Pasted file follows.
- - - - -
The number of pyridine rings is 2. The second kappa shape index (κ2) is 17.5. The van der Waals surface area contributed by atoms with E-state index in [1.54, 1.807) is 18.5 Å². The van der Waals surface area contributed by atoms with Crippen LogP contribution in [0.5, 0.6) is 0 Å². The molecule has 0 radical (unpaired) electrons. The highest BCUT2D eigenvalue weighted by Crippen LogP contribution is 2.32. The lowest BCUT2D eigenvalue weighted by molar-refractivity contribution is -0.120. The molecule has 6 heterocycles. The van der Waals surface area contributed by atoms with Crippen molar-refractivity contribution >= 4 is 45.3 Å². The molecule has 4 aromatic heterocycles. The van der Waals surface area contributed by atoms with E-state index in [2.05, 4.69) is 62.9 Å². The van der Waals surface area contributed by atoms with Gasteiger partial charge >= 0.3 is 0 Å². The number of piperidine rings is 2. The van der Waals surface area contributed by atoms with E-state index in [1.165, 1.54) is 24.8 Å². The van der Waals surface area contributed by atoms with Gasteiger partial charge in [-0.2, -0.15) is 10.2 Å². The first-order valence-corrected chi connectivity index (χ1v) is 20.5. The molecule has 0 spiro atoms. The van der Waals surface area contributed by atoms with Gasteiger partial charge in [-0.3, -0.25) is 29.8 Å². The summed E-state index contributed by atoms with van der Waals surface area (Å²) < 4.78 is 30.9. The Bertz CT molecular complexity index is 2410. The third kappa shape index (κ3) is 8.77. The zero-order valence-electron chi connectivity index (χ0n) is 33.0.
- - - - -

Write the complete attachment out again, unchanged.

The number of pyridine rings is 2. The second kappa shape index (κ2) is 17.5. The van der Waals surface area contributed by atoms with E-state index in [1.54, 1.807) is 18.5 Å². The van der Waals surface area contributed by atoms with Crippen LogP contribution in [0.5, 0.6) is 0 Å². The molecule has 0 radical (unpaired) electrons. The highest BCUT2D eigenvalue weighted by Crippen LogP contribution is 2.32. The lowest BCUT2D eigenvalue weighted by molar-refractivity contribution is -0.120. The molecule has 6 heterocycles. The van der Waals surface area contributed by atoms with Crippen molar-refractivity contribution >= 4 is 45.3 Å². The molecule has 4 aromatic heterocycles. The van der Waals surface area contributed by atoms with E-state index in [2.05, 4.69) is 62.9 Å². The van der Waals surface area contributed by atoms with Gasteiger partial charge >= 0.3 is 0 Å². The number of piperidine rings is 2. The van der Waals surface area contributed by atoms with E-state index in [1.165, 1.54) is 24.8 Å². The van der Waals surface area contributed by atoms with Gasteiger partial charge in [-0.2, -0.15) is 10.2 Å². The first-order valence-corrected chi connectivity index (χ1v) is 20.5. The molecule has 0 spiro atoms. The van der Waals surface area contributed by atoms with Gasteiger partial charge in [-0.3, -0.25) is 29.8 Å². The summed E-state index contributed by atoms with van der Waals surface area (Å²) < 4.78 is 30.9. The Bertz CT molecular complexity index is 2410. The third kappa shape index (κ3) is 8.77. The zero-order valence-electron chi connectivity index (χ0n) is 33.0.